I didn’t have lofty expectations for the end product when I made the commitment to shoot a short piece on him, mostly because I didn’t know how much time I would be able to commit.  However, during my first b-roll shoot with Bill at his garage studio, we got to talking unofficially (I didn’t have location audio with me that day because I hadn’t intended to shoot interviews), and Bill mentioned that he’d always thought Van Gogh had it easy compared to some artists, including himself.  With this passing comment it became very clear the direction and tone the documentary would take.  I was hooked.
In the month that followed, I spent a few hours here and there with Bill. At his garage studio. At his repair shop/gallery. For one of Bill’s recounts about a gallery experience, I wanted to come up with a clever way to visually tell the story.  His retelling was lengthy and required quite a bit of trimming to make it fit.  Because I only shot his interview with one camera, I didn’t have the luxury of a second camera to cut away to.  In addition, I felt like cutting to random b-roll during this story felt unmotivated.  So I took a cue from Bill and decided to use a “different material” than video to tell the story.  I decided to tackle stop-motion animation for the first time in years.  With our awesome intern, Odessa, we cut characters and shapes out of construction paper and created a rudimentary animated sequence to accompany Bill’s humorous art gallery story.
There is nothing like watching an animated sequence come to life.  The icing on the cake was hearing the sound design from my long-time collaborator, Durand Trench of Sasquatch Sound.  All of us were in his office laughing like children.  I have a feeling it won’t be our last animation.
The next step was a crucial one and somewhat fortuitous.  I had been editing the film with no music.  It’s been an exercise of mine recently as I try to avoid temp love (the notion that some producers/directors/editors fall in love with their temporary score so much that they’re unable to appreciate the novelty of an original composition), and I wanted to provide the composer an opportunity to come at it with a fresh perspective.  For this project, I asked Paul Bessenbacher (PB) of Emoto Music to consider scoring the film and gave him the first right of refusal.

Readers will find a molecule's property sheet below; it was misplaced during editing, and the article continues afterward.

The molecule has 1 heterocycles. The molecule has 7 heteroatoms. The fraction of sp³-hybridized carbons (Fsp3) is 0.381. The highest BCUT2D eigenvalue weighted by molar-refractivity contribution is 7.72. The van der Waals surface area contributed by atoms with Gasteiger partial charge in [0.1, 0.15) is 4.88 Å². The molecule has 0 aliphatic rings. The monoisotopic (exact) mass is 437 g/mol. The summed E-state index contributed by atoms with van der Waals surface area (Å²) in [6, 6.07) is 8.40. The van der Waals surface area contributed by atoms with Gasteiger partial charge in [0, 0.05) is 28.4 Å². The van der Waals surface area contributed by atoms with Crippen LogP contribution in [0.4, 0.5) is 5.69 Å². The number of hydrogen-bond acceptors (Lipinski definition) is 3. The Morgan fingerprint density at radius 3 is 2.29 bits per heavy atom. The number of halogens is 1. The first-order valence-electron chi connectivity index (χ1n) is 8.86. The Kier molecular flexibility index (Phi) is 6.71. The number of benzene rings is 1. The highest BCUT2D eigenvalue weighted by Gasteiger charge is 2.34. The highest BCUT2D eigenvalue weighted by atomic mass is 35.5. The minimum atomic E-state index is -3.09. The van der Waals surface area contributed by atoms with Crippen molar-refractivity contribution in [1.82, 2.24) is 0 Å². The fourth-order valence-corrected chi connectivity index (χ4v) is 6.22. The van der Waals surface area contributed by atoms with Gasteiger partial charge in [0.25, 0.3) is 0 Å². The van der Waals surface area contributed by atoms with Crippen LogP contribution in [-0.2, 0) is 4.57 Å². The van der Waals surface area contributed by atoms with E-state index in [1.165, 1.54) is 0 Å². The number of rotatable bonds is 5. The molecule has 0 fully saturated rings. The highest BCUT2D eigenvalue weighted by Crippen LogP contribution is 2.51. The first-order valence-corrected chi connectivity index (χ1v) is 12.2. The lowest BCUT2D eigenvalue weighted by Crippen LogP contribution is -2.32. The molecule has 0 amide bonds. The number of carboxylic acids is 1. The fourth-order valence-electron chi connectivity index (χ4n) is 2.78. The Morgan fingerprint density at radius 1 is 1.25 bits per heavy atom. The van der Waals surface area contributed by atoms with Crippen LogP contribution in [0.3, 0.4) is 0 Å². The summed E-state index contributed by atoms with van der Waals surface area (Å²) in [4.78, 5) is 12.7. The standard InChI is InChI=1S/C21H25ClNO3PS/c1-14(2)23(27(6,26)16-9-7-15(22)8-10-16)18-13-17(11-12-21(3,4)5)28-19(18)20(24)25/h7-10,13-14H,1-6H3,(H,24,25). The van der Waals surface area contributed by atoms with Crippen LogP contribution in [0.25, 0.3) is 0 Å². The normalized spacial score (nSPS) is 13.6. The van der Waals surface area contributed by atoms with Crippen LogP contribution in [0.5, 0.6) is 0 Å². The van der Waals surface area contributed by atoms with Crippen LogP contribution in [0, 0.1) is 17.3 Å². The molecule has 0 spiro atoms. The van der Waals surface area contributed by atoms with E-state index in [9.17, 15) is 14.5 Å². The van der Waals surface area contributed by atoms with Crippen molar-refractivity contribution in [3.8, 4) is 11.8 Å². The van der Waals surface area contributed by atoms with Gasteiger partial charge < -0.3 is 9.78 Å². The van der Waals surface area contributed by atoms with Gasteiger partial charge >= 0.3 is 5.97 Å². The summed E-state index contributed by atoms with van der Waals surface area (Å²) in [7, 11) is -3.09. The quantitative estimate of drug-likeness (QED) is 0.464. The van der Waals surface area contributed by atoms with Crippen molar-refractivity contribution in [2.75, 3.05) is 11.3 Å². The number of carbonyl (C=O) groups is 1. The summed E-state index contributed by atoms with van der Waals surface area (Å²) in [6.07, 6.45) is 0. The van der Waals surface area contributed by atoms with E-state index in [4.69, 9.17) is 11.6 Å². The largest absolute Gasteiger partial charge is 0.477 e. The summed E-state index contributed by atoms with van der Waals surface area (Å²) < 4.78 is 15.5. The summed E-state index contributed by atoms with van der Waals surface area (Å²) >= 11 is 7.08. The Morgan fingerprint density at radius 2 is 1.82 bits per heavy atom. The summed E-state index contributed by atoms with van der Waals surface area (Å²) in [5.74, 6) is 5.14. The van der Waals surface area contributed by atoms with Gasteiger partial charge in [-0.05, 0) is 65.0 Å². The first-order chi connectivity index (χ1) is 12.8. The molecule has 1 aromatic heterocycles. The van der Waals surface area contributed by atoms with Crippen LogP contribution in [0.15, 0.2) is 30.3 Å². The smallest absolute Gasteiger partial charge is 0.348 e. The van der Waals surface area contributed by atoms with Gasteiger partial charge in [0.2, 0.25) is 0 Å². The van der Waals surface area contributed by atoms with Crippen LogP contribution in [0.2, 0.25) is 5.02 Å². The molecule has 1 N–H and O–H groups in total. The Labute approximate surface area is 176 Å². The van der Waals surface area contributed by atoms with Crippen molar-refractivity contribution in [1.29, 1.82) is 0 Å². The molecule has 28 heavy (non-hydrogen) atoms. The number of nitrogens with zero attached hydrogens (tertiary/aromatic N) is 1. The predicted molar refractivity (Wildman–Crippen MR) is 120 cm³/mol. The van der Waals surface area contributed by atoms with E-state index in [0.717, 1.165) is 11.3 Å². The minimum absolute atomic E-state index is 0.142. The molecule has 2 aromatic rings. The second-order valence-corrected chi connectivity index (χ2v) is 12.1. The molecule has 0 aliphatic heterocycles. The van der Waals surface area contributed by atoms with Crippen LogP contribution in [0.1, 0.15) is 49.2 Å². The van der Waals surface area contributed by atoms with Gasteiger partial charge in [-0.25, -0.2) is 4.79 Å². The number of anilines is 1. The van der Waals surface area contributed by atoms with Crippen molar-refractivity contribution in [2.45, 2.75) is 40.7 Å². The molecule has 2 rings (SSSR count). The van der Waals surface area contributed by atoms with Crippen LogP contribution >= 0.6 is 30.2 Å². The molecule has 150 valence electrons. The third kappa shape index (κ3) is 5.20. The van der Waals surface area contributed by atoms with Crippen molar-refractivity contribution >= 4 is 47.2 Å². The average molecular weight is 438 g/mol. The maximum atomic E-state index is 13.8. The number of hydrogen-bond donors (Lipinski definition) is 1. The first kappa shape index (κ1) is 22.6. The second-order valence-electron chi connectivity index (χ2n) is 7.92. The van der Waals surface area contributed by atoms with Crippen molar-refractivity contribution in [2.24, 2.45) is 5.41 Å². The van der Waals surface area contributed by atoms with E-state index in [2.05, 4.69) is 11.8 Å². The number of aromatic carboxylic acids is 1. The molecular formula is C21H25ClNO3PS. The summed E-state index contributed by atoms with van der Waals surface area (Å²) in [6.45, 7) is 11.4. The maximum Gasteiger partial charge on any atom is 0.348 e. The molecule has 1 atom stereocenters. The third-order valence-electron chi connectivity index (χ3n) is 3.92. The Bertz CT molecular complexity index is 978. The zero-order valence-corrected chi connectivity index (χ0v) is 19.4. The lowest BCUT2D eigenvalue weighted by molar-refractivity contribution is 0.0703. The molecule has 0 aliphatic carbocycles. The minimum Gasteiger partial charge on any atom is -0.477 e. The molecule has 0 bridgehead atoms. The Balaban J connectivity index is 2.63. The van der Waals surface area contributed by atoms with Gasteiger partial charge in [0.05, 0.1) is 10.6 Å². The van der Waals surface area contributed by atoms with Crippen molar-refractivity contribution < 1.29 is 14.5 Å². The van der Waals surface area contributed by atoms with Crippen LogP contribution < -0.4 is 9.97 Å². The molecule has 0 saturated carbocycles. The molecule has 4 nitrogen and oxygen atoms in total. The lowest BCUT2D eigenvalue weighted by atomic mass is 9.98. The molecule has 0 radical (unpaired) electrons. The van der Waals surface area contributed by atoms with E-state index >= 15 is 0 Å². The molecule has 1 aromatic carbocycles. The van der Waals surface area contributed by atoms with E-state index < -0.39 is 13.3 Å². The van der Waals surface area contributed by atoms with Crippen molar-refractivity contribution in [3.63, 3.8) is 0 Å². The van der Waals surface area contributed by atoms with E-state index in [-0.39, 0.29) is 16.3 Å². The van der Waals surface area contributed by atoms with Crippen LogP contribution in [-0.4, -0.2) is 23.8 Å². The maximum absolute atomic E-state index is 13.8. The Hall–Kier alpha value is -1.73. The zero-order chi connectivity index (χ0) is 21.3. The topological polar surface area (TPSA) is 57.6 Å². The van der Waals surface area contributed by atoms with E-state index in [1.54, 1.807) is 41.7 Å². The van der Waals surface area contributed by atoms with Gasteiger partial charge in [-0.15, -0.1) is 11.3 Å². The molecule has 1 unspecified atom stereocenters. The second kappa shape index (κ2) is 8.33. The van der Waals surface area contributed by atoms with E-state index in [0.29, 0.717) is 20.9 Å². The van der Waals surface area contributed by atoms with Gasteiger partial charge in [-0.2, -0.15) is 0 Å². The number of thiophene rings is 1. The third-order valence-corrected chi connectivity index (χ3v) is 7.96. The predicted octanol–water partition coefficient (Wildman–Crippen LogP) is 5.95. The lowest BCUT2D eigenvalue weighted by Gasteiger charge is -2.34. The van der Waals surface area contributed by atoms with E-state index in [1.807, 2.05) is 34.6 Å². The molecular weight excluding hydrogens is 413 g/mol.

Near the end of my picture edit, PB released a track from his then forth-coming solo piano album titled, Equilibrium.  On a whim, I played the track against a section of the film and was blow away.  Everything worked.  Timing.  Tone.  Moments.  PB had independently and coincidentally created the perfect piece for a film he’d never seen.  From there, PB provided some of his other existing tracks for me to place against my sequence to help him determine the tone I was going after.  I was willing to forsake my exercise at the request of the composer, especially considering it was his music.  Eventually, he composed an original score that differed significantly from the temp music he’d provided earlier (save that initial piano track, Bloom, which we both felt was perfect for the film).  I will admit I had a brief moment of temp love the first night, but it only required one more listen of the new score to appreciate the creative approach and cohesiveness it brought to the film.  The musical collaborative process is one of my favorites in filmmaking, and I’m fortunate to work such talented composers like PB.
We went back to Bill’s garage studio to record some additional sound effects for the soundscape of the film, and from there Durand tackled the mix.  This was his first mix for a theatrical setting, and he nailed it.  Sidney Lumet wrote he hated the mix process.  I’d have to disagree with him.
Passion projects can be a bit tricky.  There is a balance you must strike between making something the best you can make it and respecting the  time of your creative collaborators.    At the end of the day, you want have something you all can be proud of.  I think CZAPPA is a prime example of achieving that goal.

-Ric
PREMIERED: 6/2 at DANCES WITH FILMS
PRESS: MY BURBANK
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HoMEGRoWN: KleanSpa

We’ve been pretty busy around here, but there are still more businesses to share from our HoMEGRoWN photo series! So, in honor of National Small Business Week, here’s the latest… this time on Jennifer Hardaway at KleanSpa.

First, I have to admit, I’ve been dying to make my own scent ever since I stepped into the shop. That DIY attitude, helped by a scent mixologist (I think I just invented a title) could only mean great things.

Jenn is an incredible salesperson. Not because she’s big on sales, but because she obviously LOVES her products. And they actually hold up to all of the excitement! From innovative scents in perfumes, colognes, soaps and lotions, KleanSpa puts you in the scentual driver’s seat.